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February 2017 Policy Study, Number 17-2

   

A Commentary on the American Founding

   

Part 15

   

 

By contrast, our Founders understood the Law itself to be authority.  And they didn’t settle for just any old law, the pronouncements of elected officials or bureaucrats for instance.  They opted for the immutable “Laws of Nature and of Nature’s God.”  And they perceived that no man was above this Law, including them.  When the Law is moral, consistent (unchanging or even subject to the whims of man), applied equally to all men, and individual men adhere to that law, a condition of true justice reigns.  Immutable Law is not a burden.  On the contrary, it is a blessing, in that it is for our own protection against the transgressions of all others.  Where men observe the Law, no king is necessary.  It is in this respect that the form of the government, which was bequeathed to us by our Founders, is so rare and inherently different from the republics of Greece and Rome.

 

One could continue to maintain that a civilization with no strong civil leader combined with everyone doing what he thinks best is a prescription for anarchy; but it needn’t be so.  Even with no king and everyone doing what he thinks is best, if everyone’s actions are moral and undertaken with due respect for the Law and the civil statutes it engenders, good social order, justice, and liberty will prevail.  How can this be so?  Actually, it is the only way it can be so.  We currently fail to recognize this because we are working from a false premise.  We believe that the laws (civil code) we enact will produce good social order and justice, and thus liberty.  What our Founders understood was that it was not law (civil code) that produced these results; but quite to the contrary, a just civil code was the result of a people that already abided in good social order because they carried an innate sense of true justice in their hearts.  And they believed that innate sense of justice was grounded in the “Laws of Nature and of Nature’s God.”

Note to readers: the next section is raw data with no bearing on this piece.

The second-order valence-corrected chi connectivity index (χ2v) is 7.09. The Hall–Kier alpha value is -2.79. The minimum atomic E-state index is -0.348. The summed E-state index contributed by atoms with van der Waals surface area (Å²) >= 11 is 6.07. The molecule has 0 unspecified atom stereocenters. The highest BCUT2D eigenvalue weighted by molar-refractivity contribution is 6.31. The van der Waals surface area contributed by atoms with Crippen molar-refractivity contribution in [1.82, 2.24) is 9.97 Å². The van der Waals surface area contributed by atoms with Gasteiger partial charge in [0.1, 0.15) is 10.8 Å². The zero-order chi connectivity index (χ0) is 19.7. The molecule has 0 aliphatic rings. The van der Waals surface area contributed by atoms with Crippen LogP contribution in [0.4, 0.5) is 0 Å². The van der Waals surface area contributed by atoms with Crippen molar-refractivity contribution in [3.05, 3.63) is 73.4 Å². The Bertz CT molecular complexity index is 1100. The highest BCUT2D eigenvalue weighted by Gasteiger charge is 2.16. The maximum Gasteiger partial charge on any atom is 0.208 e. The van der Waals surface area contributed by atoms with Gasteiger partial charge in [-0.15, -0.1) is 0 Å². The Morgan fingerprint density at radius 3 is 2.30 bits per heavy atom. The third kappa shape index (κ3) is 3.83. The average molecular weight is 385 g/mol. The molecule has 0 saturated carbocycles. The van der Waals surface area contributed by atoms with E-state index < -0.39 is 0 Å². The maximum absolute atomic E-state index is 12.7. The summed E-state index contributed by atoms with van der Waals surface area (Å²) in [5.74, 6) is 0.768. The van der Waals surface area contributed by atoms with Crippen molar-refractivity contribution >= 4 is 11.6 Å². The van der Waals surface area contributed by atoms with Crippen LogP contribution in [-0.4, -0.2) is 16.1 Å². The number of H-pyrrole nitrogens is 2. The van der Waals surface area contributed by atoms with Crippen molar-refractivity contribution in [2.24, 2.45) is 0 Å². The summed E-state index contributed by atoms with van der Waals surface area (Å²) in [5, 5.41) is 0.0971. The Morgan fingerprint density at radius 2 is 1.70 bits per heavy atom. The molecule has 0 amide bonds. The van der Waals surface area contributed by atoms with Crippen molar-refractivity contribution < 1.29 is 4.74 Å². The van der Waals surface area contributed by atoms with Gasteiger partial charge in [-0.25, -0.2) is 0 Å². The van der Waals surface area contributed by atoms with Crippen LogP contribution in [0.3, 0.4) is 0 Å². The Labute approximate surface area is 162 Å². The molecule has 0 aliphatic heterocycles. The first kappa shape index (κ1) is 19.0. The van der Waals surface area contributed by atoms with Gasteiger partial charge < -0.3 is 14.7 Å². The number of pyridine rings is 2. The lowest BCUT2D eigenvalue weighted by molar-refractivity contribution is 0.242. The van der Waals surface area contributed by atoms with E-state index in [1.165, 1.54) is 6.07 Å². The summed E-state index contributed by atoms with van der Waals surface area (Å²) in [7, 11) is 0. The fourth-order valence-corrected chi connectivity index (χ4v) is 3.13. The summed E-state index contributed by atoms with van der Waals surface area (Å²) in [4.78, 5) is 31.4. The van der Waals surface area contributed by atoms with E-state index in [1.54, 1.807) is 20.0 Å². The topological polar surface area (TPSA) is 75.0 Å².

We have a choice.  We can either govern ourselves from the inside by having a conscience and complying with it by observing the moral law (“Laws of Nature and of Nature’s God”); or we can be governed from the outside by relying on government to compel us to conform by dint of brute force.  And as we have seen, what government may compel us to do may or may not conform to the “Laws of Nature and of Nature’s God.”  This author is convinced that compliance with the “Laws of Nature’s God” is exactly the new form on which the experiment in self-governance was organized.  Our Founders believed that it was only upon these conditions that true liberty could prevail:  “This is a government designed for the governance of a moral people; it is wholly unfit for the governance of any other” (John Adams).

 

One must not conclude from this that our Founders were a group of hopeless Pollyannas.  They fully understood the human condition and knew well that all men would not respect the Law.  But they did expect that the overwhelming majority of the citizens of this new nation would.  Those who would not respect the Law, whether they were inside this nation or outside, were the reason for the new government. Its purpose was to “establish Justice” and thereby “secure the Blessings of Liberty.”  And the justice they proposed to establish was a moral justice, based on “the Laws of Nature and of Nature’s God.”  Their purpose wasn’t to make the individual morally upright through the use of government, for they realized that was beyond their power, not to mention beyond their authority.  Their resolve was to use government to prevent the moral transgressions of one individual, or many, upon any other.  When we live in a condition of the absence of the moral transgressions of others, we live in a condition of true liberty.  That is the purpose of all legitimate government.  There is a corresponding responsibility on our part, and that is granting to our fellow men the condition of living in the absence of our own moral transgressions.

 

Our Founders’ aspirations for us were high and very likely unobtainable in any absolute sense; but that should not disparage their intentions, nor should it discourage us from fervently pursuing their objective.  But why must we at this time continue to pursue our Founders’ objectives?  Wasn’t it bequeathed to us?  Yes, it was.  Then why don’t we have it now?  Because we have become remiss in our guardianship of this precious endowment over the intervening years.  We have allowed and possibly encouraged our government to revert to the character of government found in Greece and Rome.  And our character as a people is likewise reverting to the character of the citizens of those ancient governments.

 

   

 

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